The weakness of maxima compared to the others is susceptibility to downy mildew. There may be other fungal pathogens that maxima is more susceptible to.
In central Virginia, maximas are almost always a loss, due to squash vine borers. Ken Bezilla at Southern Exposure Seed Exchange has watched the plants live for about 70-80 days, the fruits get nice and big and then the plants die all of a sudden. The safest way to grow them is under rowcover or netting, and keep them covered for the first 60 days (briefly uncovering for weeding and pollination).
Moschata squash plants have large hairy leaves, and fruits have flared angular stems. This species is the most trouble-free, with no damage from borers and cucumber beetles. The tougher stems repel invaders. They need warm growing temperatures above 60°F (16°C). Butternuts and similar tan-colored squash, such as Seminole, Cheese, and the large Tahitian Butternut and Lunga di Napoli are in this group.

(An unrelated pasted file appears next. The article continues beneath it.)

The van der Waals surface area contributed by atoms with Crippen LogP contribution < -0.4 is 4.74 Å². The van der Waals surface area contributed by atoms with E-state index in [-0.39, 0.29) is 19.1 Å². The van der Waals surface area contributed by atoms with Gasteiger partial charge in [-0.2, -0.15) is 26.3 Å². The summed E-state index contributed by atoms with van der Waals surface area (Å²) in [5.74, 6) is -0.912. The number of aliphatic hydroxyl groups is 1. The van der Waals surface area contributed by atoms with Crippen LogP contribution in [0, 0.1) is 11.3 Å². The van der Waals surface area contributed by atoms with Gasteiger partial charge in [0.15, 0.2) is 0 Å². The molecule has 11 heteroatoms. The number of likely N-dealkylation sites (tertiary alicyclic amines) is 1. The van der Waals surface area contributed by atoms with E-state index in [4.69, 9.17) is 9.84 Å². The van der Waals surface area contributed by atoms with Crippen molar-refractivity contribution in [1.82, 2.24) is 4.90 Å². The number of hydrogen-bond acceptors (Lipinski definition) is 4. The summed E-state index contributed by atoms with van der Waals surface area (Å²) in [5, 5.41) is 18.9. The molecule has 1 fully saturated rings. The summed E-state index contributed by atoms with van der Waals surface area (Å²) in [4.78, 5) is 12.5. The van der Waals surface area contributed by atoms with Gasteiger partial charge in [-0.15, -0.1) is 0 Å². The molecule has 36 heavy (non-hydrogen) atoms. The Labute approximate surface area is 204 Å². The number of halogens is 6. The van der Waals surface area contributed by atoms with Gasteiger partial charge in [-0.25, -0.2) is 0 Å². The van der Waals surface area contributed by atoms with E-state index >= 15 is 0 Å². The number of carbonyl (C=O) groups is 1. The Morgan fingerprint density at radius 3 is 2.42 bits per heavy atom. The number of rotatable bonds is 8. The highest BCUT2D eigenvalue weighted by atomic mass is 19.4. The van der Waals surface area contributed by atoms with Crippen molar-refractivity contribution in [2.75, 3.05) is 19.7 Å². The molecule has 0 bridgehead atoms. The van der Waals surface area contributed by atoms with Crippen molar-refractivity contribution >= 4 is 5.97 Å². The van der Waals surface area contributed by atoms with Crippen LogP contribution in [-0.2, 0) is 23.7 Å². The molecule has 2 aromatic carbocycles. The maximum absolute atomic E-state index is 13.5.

The Moschata species usually have bright orange, sweet, tasty flesh. These squash are ready when the skin is an even tan peanut-butter color, with no pale streaks or blotches. Many have green lines radiating down the squash from the edges of the stem. In some varieties, these green lines disappear when the squash is ripe, but not in all kinds. If in doubt, cook one and see. Or try a slice raw. These squash also have angular stems, but unlike the stems of pepo squashes, moschata stems flare out where they join the fruit. Moschatas can store 4-8 months or even longer. Seminole is a Moschata that will keep on the shelf for a whole year after harvest. It has a hard shell!
Mixta (Agyrosperma) Squash